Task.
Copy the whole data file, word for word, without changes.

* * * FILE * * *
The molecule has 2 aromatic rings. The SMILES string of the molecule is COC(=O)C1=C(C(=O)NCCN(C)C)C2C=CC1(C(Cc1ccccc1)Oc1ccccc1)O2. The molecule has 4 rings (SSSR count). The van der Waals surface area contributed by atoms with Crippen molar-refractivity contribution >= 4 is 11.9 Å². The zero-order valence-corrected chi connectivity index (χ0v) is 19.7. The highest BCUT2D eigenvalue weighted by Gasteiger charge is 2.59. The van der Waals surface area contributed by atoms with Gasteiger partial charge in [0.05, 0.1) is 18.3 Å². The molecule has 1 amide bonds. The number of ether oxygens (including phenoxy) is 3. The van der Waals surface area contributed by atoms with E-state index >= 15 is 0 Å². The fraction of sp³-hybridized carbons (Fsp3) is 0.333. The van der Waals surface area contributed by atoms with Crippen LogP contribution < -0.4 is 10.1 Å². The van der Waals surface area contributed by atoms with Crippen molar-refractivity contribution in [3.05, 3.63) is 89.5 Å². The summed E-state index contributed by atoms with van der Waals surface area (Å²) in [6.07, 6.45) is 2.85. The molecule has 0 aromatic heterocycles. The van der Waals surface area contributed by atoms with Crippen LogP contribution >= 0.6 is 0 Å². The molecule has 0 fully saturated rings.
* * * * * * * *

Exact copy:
The molecule has 2 aromatic rings. The SMILES string of the molecule is COC(=O)C1=C(C(=O)NCCN(C)C)C2C=CC1(C(Cc1ccccc1)Oc1ccccc1)O2. The molecule has 4 rings (SSSR count). The van der Waals surface area contributed by atoms with Crippen molar-refractivity contribution >= 4 is 11.9 Å². The zero-order valence-corrected chi connectivity index (χ0v) is 19.7. The highest BCUT2D eigenvalue weighted by Gasteiger charge is 2.59. The van der Waals surface area contributed by atoms with Gasteiger partial charge in [0.05, 0.1) is 18.3 Å². The molecule has 1 amide bonds. The number of ether oxygens (including phenoxy) is 3. The van der Waals surface area contributed by atoms with E-state index >= 15 is 0 Å². The fraction of sp³-hybridized carbons (Fsp3) is 0.333. The van der Waals surface area contributed by atoms with Crippen LogP contribution < -0.4 is 10.1 Å². The van der Waals surface area contributed by atoms with Crippen molar-refractivity contribution in [3.05, 3.63) is 89.5 Å². The summed E-state index contributed by atoms with van der Waals surface area (Å²) in [6.07, 6.45) is 2.85. The molecule has 0 aromatic heterocycles. The van der Waals surface area contributed by atoms with Crippen LogP contribution >= 0.6 is 0 Å². The molecule has 0 fully saturated rings.